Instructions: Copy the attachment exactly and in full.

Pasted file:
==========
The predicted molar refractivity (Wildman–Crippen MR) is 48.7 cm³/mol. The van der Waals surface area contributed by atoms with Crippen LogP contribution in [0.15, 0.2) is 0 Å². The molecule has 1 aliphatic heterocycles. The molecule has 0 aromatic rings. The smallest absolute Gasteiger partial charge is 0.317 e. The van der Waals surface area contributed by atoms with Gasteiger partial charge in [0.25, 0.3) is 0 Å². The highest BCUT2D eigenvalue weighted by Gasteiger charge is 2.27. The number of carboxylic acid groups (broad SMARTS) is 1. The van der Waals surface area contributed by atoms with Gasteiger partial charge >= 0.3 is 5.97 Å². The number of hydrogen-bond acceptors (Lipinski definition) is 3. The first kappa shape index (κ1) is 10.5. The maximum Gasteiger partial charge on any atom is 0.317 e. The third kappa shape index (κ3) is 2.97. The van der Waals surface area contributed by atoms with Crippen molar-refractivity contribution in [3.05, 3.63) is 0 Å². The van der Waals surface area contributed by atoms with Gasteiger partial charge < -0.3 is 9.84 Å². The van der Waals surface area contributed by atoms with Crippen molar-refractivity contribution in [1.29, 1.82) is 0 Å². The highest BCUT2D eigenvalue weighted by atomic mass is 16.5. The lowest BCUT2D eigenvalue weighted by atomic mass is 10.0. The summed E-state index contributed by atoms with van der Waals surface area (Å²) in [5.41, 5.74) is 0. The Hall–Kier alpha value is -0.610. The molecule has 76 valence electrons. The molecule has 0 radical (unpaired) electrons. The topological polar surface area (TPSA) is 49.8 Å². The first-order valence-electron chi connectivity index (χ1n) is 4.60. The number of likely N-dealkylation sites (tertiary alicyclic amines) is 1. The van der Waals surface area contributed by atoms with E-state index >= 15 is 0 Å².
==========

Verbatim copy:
The predicted molar refractivity (Wildman–Crippen MR) is 48.7 cm³/mol. The van der Waals surface area contributed by atoms with Crippen LogP contribution in [0.15, 0.2) is 0 Å². The molecule has 1 aliphatic heterocycles. The molecule has 0 aromatic rings. The smallest absolute Gasteiger partial charge is 0.317 e. The van der Waals surface area contributed by atoms with Gasteiger partial charge in [0.25, 0.3) is 0 Å². The highest BCUT2D eigenvalue weighted by Gasteiger charge is 2.27. The number of carboxylic acid groups (broad SMARTS) is 1. The van der Waals surface area contributed by atoms with Gasteiger partial charge >= 0.3 is 5.97 Å². The number of hydrogen-bond acceptors (Lipinski definition) is 3. The first kappa shape index (κ1) is 10.5. The maximum Gasteiger partial charge on any atom is 0.317 e. The third kappa shape index (κ3) is 2.97. The van der Waals surface area contributed by atoms with Crippen molar-refractivity contribution in [3.05, 3.63) is 0 Å². The van der Waals surface area contributed by atoms with Gasteiger partial charge < -0.3 is 9.84 Å². The van der Waals surface area contributed by atoms with Crippen molar-refractivity contribution in [1.29, 1.82) is 0 Å². The highest BCUT2D eigenvalue weighted by atomic mass is 16.5. The lowest BCUT2D eigenvalue weighted by atomic mass is 10.0. The summed E-state index contributed by atoms with van der Waals surface area (Å²) in [5.41, 5.74) is 0. The Hall–Kier alpha value is -0.610. The molecule has 76 valence electrons. The molecule has 0 radical (unpaired) electrons. The topological polar surface area (TPSA) is 49.8 Å². The first-order valence-electron chi connectivity index (χ1n) is 4.60. The number of likely N-dealkylation sites (tertiary alicyclic amines) is 1. The van der Waals surface area contributed by atoms with E-state index >= 15 is 0 Å².